Trump's resort business is collapsing — is that why he pushed to reopen the economy?
For the past several decades, Donald Trump has been widely regarded as a great big phony. Everything about him is a mirage. He steals credit for the accomplishments of others, especially his predecessor, Barack Obama. His business model is all about slapping his goofy name on properties built by others. Even his outward appearance is a fraud: his unsubstantiated self-confidence, his hair, his clown makeup, his baggy suits designed to hide his doughy frame, even his shoes, which appear to have unusually high heels — it's all intended to make him appear physically more powerful than he actually is. Fake, fake and fake.
It's all a big show. In reality, he's nothing more than a petty, brittle, small man — and a business failure.
Now, thanks to the latest bombshell story from the New York Times, revealing previously unknown details about Trump's tax returns, we finally have solid confirmation that his wealth and his status as a successful businessman are just as fake as his presidential record and his dairy-swirled hair.
One of the major components in Trump's ongoing deception pertains to the alleged "success" of his various resorts and golf courses. Spoiler warning: Trump's properties aren't doing nearly as well as he says, which leads me to a theory about his response to the pandemic. More on that presently.
According to the tax returns obtained by the Times, Trump earned $427 million as the host of "The Apprentice," along with various deals linked to his network television career. Trump used his TV revenue to go on a spending spree, buying up golf courses around the world -- golf courses that turned out to be 18-hole money-pits. As of 2015, he had accumulated 15 golf resorts, and it's difficult to find one that's actually operating at a profit.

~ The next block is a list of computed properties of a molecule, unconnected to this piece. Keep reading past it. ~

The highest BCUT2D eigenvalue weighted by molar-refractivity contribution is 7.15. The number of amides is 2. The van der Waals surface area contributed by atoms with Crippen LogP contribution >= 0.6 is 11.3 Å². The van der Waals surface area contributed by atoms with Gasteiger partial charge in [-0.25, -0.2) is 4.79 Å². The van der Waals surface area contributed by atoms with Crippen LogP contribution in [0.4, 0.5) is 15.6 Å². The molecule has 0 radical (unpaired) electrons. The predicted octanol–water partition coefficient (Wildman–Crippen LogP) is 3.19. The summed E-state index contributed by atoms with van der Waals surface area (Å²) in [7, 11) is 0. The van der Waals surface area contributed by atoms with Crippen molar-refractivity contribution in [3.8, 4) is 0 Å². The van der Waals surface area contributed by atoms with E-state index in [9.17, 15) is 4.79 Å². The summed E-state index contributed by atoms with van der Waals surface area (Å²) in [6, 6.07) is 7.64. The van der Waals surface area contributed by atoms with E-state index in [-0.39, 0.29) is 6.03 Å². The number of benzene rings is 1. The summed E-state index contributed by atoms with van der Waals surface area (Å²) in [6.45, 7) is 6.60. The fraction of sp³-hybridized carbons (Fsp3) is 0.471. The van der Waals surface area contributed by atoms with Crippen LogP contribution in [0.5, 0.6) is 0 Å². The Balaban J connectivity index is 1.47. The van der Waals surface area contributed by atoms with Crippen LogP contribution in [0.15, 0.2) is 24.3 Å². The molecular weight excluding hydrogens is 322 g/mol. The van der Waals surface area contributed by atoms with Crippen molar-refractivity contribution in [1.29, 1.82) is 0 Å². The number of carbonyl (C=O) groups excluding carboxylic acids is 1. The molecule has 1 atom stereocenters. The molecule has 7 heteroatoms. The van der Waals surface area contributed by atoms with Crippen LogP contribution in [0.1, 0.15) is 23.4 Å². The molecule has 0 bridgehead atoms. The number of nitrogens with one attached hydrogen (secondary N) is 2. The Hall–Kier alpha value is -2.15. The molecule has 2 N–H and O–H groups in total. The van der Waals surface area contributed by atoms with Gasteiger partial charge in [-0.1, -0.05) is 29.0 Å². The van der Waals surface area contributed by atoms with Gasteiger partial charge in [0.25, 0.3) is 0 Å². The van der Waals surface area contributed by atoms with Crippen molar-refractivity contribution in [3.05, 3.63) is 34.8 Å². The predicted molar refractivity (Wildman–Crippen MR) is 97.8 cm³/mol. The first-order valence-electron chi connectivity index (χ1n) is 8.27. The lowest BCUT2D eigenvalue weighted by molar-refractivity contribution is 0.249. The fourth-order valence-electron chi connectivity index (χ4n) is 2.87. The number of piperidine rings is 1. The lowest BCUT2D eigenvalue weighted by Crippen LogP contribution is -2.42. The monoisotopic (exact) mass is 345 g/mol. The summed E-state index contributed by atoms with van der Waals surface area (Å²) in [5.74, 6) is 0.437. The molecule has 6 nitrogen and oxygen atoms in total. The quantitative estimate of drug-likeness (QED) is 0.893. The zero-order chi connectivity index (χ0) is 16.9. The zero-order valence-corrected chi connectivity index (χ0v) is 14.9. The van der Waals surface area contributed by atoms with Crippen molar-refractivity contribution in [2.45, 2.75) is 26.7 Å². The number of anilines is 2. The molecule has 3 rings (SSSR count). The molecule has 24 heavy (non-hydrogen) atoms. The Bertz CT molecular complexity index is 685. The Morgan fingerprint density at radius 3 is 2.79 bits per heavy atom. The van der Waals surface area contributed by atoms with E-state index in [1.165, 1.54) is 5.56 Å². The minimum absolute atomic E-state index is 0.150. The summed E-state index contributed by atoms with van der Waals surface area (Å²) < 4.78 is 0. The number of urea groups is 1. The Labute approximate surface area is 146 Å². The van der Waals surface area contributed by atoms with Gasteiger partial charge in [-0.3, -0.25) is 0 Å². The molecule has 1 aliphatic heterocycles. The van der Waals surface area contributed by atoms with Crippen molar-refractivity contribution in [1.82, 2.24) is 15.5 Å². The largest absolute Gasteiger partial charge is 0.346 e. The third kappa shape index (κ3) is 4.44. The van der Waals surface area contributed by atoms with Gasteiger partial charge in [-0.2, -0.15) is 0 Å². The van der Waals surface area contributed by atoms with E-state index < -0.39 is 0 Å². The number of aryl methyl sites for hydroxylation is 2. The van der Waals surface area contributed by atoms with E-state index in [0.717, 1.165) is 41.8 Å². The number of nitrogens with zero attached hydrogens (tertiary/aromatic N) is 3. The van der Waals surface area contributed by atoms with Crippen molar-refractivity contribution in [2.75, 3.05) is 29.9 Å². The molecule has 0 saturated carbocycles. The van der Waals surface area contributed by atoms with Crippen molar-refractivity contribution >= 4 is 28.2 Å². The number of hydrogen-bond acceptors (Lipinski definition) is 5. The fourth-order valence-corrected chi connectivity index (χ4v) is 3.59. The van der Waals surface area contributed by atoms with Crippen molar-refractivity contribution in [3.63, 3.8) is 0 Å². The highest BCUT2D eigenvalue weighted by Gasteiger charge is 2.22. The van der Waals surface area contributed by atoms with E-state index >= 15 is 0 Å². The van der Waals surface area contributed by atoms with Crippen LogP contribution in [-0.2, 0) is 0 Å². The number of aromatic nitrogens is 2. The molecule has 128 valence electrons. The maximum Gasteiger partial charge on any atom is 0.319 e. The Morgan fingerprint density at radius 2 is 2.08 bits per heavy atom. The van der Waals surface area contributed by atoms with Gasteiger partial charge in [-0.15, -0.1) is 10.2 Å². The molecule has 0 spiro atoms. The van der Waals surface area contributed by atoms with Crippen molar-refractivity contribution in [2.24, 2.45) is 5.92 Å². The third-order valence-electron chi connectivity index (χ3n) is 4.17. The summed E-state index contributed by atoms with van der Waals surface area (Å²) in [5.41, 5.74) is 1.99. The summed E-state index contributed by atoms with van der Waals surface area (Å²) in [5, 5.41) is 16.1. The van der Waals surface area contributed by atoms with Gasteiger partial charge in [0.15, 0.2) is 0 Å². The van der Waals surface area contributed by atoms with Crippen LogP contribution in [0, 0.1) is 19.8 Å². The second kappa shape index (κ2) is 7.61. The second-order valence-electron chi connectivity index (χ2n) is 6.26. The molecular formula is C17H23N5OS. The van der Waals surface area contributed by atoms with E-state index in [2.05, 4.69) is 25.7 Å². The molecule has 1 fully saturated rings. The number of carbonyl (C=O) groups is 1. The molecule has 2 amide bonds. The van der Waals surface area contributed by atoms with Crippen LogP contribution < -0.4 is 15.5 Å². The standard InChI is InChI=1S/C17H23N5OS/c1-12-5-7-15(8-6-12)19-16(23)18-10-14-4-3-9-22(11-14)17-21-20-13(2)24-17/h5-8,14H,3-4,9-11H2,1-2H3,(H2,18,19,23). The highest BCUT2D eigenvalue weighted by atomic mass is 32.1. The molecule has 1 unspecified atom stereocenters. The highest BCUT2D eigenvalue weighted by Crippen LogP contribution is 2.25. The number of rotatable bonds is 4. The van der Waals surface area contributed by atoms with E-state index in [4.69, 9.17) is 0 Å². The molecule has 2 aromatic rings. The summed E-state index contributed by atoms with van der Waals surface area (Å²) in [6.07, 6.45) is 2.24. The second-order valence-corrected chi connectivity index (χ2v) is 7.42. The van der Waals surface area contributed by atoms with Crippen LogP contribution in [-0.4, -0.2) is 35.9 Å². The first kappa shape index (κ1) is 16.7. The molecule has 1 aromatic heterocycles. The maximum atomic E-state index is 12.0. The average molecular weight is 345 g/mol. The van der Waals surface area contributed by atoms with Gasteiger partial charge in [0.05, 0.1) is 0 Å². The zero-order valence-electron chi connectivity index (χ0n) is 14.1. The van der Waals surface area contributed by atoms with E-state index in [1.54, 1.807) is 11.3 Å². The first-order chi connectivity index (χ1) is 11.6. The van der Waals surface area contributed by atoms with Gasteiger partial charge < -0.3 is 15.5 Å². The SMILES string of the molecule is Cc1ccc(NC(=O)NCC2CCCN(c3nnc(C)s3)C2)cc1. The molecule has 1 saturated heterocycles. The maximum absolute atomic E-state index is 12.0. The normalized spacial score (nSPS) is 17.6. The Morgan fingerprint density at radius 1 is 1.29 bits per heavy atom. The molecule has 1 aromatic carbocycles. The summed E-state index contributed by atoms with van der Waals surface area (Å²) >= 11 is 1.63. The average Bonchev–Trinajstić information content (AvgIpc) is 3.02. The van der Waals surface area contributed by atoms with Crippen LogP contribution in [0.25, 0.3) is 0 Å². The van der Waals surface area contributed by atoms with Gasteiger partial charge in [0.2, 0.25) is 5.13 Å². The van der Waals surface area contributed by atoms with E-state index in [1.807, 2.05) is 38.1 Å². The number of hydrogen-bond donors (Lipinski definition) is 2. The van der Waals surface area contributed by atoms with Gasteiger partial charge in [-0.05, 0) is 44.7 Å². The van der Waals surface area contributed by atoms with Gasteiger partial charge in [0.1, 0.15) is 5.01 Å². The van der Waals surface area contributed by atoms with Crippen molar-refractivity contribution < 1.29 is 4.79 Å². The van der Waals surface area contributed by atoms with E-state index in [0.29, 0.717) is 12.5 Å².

- In 2012, Trump purchased the bedbug-infested Trump National Doral resort for $150 million. Since then, the property has gobbled up $162 million in losses, especially after Trump burned through another $213 million in upkeep. The property also has "a $125 million mortgage balance coming due in three years."
- His golf resorts in Ireland and Scotland have accumulated "$63.6 million in losses," according to his tax returns.
- Trump's hotel in Washington, D.C., located near the White House, had lost more than $55 million as of 2018.
- Between 2008 and 2009, during the Great Recession, the Trump Organization itself lost $1.4 billion. Trump exploited this loss to claim a $73 million tax refund from the IRS, which subsequently launched an ongoing audit of Trump's taxes. If he ends up getting the fuzzy end of the audit, he could owe the government $100 million. For starters.
By the way, the New York Times story didn't cover losses from his other failed enterprises, including Trump magazine, Trump vodka, Trump steaks and, more notoriously, Trump University.
Furthermore, none of these losses take into consideration tax years 2018, 2019 or — gulp! — 2020. It's safe to assume that Trump's losses are continuing to stack up, especially with a crushing recession fueled by the pandemic in full swing.
Despite his garish penthouse and private jet, Trump is broke. His properties are failing and he needs the money. Badly. Turns out, not only is Trump a craptastically bad businessman, but you and everyone you know is paying to help mitigate his investment nightmares nearly every damn weekend.